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April 6, 2014 | by  | in Opinion VUWSA |
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Sonya Says

This week, for the first time ever in my 22-and-a-half years, I had a meeting with a personal trainer. Karl, the Manager at the Rec Centre, has kindly suggested that a president needs to keep their health and fitness in check in order to keep well in a busy year. I’ve agreed, so he’s booked me in to see Whitney this Thursday. I’m nervous, but I know that it’s high time for Sonya to get acquainted with exercise again.

Like most people, I have a complicated dialogue with my body. While it wasn’t always the case, I now have a pretty positive body image and am comfortable in my skin. But as a woman, people often assume differently. A lovely staff member last week assumed that I wouldn’t take sugar in my drink, because I was a young woman. It took me a moment to realise before I clicked that she assumed I would be on a low-sugar diet. When I go out for dinner with my boyfriend, who is a vegetarian, wait staff usually assume the vegetarian meal is for me, rather than the steak and chips that I’ve actually ordered.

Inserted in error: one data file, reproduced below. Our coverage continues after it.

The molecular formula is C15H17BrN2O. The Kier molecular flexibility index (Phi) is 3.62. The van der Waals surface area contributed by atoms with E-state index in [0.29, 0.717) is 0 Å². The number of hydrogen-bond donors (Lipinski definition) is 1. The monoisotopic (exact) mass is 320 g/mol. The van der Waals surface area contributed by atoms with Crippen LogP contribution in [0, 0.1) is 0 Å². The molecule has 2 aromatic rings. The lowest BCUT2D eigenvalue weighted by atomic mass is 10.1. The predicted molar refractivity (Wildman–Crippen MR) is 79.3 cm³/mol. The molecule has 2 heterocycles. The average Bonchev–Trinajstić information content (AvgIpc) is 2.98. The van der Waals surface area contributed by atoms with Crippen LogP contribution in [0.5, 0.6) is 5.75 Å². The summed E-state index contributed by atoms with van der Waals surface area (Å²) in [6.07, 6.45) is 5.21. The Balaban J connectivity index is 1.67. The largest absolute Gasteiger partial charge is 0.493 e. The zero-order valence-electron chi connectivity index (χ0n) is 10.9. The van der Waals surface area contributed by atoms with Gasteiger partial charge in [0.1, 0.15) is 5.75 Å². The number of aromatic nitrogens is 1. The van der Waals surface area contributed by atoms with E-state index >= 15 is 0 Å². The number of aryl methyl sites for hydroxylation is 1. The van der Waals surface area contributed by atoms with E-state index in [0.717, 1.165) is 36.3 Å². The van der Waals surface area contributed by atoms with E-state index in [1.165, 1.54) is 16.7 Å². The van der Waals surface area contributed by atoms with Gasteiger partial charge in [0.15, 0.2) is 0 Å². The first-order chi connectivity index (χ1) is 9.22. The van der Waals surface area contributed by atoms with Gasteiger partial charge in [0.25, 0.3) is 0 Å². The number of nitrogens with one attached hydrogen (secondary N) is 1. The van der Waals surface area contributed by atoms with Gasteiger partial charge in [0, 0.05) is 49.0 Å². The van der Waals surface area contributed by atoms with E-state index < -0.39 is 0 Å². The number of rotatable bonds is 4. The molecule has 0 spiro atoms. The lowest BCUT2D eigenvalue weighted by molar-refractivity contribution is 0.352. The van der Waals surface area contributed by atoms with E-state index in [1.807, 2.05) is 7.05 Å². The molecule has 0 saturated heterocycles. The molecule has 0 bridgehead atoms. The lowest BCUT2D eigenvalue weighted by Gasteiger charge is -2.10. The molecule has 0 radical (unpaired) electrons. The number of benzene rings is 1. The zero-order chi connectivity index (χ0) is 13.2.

On the health front though, my body and I don’t get along so much. I know that I don’t sleep enough and stress too much. I sometimes skip meals because I tell myself I’m ‘too busy’. I’ve also had flat feet for my whole life, which made exercise painful until I was granted some money for expensive orthotics. My foray into fitness is also fairly limited. I attempted swimming in Year 6 (prize for ‘best learner’ at age 11 – a prize usually awarded to much younger club members), social netball in Year 8, and got a couple of third placings in cross-country. In second year, I joined the Rec Centre to attend classes with my flatmate, but gave up too quickly when I felt embarrassingly uncoordinated in Zumba.

So this is it – I have my bright yellow membership sticker on my ID card and a meeting in the calendar for my gym appointment. Unlike last time I tried and gave up, I know that Karl and Whitney will be checking in to see how my exercise is going. It’s time to stop telling myself that I’m too busy to exercise/sleep/eat properly – I know that I’ll be a better president if I listen to my body and look after myself. The same goes for everyone – sleeping properly, eating properly,  and moving your body are pretty good steps to take when wanting to balance life that little bit more.

PS Don’t forget to fill out the Student Services Levy budget simulator – help us decide the future of student services at Vic! Check your email.

Your Prez,


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He Tāonga

:   I wanted to write this piece, in order to connect to all tauira within the University, with the hope that we can all remind ourselves that we are a part of an environment which is valuable, no matter our culture, our beliefs or our skin colour. The ultimate purpose of this